Patrick and Melissa, who was adopted from Korea as an infant, have two biological children, a son adopted at age 2 1/2 from Korea, and 3 big kids from Ethiopia (adopted at 12 to 14 years of age). They reside in Maryland where they started a ministry called Grafted Families. Its goal is to serve Gospel-centered churches as they care for orphans and vulnerable children. Melissa also has a photography business that specializes in adoption homecoming and foster family photography. You can get to know Melissa better on her personal blog and Patrick on his personal blog.

Cognitive Tests…Make it hard to come with a title

My afternoon yesterday was most likely your night…since I live on a rock in the middle of the Pacific ocean. I read through Facebook posts and tweets about the Cardinals losing, Monday night football, Dancing With the Stars and some pretty nasty comments about the presidential debate. My mind was on other things. I was googling “mental retardation.” I engrossed myself in stigmas and causes. Medicinenet.com defines it this way, “Mental retardation: The condition of having an IQ measured as below 70 to 75 and significant delays or lacks in at least two areas of adaptive skills. Mental retardation is present from childhood.”

I read about studies done in orphanages in Budapest. Some said that for each month a child spends in an orphanage up to age three, their IQ score goes down 1/2 point. I read about stigmas of each name. How retard has become a dirty word. I know, I used it on just about everything growing up in the ’80s. Now, the politically correct phrase is developmentally delayed. Huh? That’s Jack’s special need according to all his paperwork.

Why am I bringing all this up now? I just left Jack’s cognitive assessment. I won’t have the results for several weeks, but I know the test the psychiatrist was using needed to be changed to fit his level more than once over the three hours we spent in that little room. Jack was awesome. I think in the same situation I would have been irritated with someone asking me the same question in a sing song voice repeatedly. I didn’t do so awesome. Don’t get me wrong, I didn’t lost my composure. Here’s the thing. It’s a standardized test and Jack, well, Jack’s not standard. We call those little wax things colors. Dolls are babies. I’m Mama, not Mommy. Grandpa is a bear. Things like that tend to skew a test. I can’t think of a time I’ve said, “Jack give me the _____.” I say, “Can I have ____?” or “Hand me the _____.” “Get your shoes.” “Find your cup.” I wanted to yell, “You aren’t asking the right way!” I did finally say, “In our house those are (and then I spelled out) B-A-B-I-E-S.” That’s when I got the standard rules for standardized test speech.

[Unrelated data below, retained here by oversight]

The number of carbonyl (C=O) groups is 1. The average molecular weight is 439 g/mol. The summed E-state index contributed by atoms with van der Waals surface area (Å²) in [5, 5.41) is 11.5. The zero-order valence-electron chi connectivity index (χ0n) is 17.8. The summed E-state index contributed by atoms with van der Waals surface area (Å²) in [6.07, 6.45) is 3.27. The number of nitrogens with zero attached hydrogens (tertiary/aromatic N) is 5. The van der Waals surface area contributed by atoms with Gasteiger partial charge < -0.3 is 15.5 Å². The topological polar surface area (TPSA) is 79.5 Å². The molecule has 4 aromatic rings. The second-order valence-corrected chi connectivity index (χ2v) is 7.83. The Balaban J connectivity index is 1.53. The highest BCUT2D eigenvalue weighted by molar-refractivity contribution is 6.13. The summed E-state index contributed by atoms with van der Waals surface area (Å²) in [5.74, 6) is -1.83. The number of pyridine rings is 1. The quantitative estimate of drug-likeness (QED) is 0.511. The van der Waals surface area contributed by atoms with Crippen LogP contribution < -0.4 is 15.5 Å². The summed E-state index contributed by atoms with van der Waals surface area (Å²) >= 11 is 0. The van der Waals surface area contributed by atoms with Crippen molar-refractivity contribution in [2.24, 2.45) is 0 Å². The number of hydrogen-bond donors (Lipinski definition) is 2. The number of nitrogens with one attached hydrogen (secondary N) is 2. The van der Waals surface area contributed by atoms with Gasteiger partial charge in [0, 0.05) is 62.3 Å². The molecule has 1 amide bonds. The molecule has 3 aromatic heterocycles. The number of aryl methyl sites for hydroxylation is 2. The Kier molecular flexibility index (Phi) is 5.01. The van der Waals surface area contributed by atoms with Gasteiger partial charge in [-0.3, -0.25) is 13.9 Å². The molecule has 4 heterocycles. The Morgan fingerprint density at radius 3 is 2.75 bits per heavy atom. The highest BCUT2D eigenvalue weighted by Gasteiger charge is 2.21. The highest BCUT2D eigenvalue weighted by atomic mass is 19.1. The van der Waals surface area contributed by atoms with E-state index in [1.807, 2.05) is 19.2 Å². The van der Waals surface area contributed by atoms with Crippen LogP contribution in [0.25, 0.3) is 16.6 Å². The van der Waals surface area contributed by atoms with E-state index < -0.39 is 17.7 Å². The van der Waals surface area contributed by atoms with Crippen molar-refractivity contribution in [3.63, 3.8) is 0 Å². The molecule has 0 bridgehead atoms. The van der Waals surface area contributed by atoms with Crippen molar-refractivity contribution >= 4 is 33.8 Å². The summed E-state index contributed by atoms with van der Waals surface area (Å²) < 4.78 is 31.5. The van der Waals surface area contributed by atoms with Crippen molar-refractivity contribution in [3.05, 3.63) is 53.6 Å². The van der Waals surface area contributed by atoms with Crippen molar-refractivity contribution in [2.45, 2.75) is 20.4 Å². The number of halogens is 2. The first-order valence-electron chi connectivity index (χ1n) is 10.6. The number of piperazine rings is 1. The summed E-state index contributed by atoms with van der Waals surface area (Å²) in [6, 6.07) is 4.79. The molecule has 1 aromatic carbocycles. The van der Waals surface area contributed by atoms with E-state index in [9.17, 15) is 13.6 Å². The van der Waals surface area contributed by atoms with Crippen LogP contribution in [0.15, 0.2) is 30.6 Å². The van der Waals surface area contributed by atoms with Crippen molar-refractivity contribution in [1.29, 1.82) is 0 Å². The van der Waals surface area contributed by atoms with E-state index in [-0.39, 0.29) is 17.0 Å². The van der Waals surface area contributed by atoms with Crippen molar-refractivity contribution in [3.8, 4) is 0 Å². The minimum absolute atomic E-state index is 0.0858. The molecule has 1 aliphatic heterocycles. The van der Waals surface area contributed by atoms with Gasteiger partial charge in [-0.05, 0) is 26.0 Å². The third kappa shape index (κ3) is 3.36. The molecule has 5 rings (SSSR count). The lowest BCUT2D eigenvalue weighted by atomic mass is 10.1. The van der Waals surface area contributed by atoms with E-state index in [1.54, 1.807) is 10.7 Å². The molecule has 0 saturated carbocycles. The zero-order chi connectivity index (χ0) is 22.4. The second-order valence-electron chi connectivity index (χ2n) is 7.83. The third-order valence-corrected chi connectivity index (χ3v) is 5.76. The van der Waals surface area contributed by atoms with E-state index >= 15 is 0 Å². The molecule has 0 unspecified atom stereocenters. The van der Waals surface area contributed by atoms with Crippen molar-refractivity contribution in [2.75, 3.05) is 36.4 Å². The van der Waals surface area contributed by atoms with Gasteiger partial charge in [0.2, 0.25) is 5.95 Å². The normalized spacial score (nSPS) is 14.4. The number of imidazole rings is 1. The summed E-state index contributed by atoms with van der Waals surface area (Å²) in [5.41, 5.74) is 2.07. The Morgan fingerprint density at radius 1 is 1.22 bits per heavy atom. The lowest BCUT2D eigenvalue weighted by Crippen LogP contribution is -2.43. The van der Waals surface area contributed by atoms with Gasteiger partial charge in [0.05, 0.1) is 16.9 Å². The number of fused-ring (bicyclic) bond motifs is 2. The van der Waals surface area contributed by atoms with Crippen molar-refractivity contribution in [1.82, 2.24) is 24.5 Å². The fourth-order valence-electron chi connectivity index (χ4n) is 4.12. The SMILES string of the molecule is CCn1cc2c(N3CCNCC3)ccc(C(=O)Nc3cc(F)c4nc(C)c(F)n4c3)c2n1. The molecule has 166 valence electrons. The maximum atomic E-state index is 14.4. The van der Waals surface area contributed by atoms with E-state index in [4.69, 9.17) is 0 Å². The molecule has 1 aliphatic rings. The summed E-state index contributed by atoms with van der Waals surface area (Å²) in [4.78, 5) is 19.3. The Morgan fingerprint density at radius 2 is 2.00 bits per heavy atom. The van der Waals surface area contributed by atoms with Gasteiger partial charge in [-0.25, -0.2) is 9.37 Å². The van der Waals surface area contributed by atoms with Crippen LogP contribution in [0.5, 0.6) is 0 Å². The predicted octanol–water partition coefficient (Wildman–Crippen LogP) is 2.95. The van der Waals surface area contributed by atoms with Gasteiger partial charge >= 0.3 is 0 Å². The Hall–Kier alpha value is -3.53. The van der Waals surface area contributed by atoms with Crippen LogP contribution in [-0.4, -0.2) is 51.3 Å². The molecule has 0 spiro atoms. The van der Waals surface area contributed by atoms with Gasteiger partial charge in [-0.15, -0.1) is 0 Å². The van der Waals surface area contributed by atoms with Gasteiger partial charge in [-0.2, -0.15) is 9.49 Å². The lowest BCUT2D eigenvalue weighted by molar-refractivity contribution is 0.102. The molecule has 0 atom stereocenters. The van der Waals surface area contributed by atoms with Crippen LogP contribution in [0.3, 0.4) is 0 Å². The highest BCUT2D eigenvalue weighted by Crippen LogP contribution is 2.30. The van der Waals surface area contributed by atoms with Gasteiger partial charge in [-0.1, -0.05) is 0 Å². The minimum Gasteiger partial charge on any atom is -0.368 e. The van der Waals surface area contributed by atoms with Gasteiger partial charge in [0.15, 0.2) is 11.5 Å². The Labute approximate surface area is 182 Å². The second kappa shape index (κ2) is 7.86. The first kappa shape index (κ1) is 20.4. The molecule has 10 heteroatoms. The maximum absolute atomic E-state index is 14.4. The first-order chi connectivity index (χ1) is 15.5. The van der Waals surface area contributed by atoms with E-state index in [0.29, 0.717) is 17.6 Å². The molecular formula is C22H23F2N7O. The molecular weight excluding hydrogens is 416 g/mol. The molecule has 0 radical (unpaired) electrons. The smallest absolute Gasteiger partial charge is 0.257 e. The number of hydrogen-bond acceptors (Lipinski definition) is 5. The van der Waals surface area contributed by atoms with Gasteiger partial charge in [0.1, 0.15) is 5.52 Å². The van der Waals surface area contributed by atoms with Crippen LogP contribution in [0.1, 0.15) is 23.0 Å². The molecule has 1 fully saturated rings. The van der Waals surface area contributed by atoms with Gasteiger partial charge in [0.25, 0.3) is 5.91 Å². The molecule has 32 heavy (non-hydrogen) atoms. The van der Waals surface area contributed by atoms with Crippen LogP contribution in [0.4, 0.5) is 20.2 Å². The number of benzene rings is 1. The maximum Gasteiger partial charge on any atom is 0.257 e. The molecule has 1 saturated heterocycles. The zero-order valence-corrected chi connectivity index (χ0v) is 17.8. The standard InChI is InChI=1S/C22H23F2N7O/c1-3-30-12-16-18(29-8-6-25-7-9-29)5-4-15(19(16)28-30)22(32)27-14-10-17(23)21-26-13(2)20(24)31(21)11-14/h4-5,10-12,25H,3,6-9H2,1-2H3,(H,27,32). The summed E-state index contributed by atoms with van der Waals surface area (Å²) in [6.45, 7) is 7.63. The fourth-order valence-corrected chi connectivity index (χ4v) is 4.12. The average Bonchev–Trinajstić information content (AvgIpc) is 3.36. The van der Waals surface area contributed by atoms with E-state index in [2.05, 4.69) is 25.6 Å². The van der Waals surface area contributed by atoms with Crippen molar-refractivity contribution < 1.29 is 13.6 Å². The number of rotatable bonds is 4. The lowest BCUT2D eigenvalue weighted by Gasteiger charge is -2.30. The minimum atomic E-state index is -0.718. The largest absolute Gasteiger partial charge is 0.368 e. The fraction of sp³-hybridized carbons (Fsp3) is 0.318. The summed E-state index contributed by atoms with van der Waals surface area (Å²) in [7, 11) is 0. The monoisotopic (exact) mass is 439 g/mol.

Jack can count higher than half the kids on Bria’s class but he won’t answer if you say, “Jack, how old are you?” He just learned to say “Mama and Daddy” not that long ago. Jack parrots our behavior. Matching something is an abstract concept for him. He shares. He tries to do what we ask. Today I was overwhelmed leaving the test when he patted my shoulder and said, “Woook! Is a train!” He is getting it, ever so slowly. The fact is for whatever reason he is delayed.

I heard all about the orphanage delay. I had delusions of grander. Apparently what I heard loudest was, “he will catch up.” Instead of that, can’t speak, low muscle tone, missing fine motor skills points. I heard he’ll be like everyone else. He’s not. Neither is Arleigh, or Hanan or Bria. We all come with our own set of kinks and quirks. Low IQ was off my radar. I thought this would be, show him a car, say car, he’ll learn car sort of deal. It’s not. I’m mad right now because I hear some people saying, “I told her so.” I hear the naysayers in my head saying, “Do you know what’s going to happen to your family?” or “Did you really count the cost.” When I am overwhelmed with Jack’s delay I’m reminded that there were people along the way of our paper chase who wanted to tell me it would be too hard. When I’m struggling, sometimes I wonder what they are thinking now.

This is what I would say to myself of almost two years ago when we were just getting Jack’s file…

Dear Self,

If you think the paperwork is scary now, you don’t know what scary is. Wait until they take him back for an MRI to look for brain damage. It is going to get a whole lot worse. It’s not blue skies and rainbows and sisters loving on brother the second you get off the plane. It’s hard. He’s going to get mad because he can’t tell you how he feels. You are going to get mad because all you want is a day at the beach and the beach is going to be the most terrifying place on earth the first few times he goes.

During this paper chase there is something about it. You are broken and want your boy home but you also feel like you are part of something bigger. You somehow really see your place in God’s plan. It’s easy now to shirk off naysayers. It’s a bit harder when Jack is in your arms and you want him to act like a normal little boy and he’s not. When you are holding him and he is tremoring like a seizure is coming on just because something is new and people are giving both you and Jack funny looks, try to remember that Wonder Woman feeling you have right now. It’s a bit harder to hold on to these days but it’s still there. Remind yourself that you are still part of God’s plan. You are helping the world see God’s love in a little boy.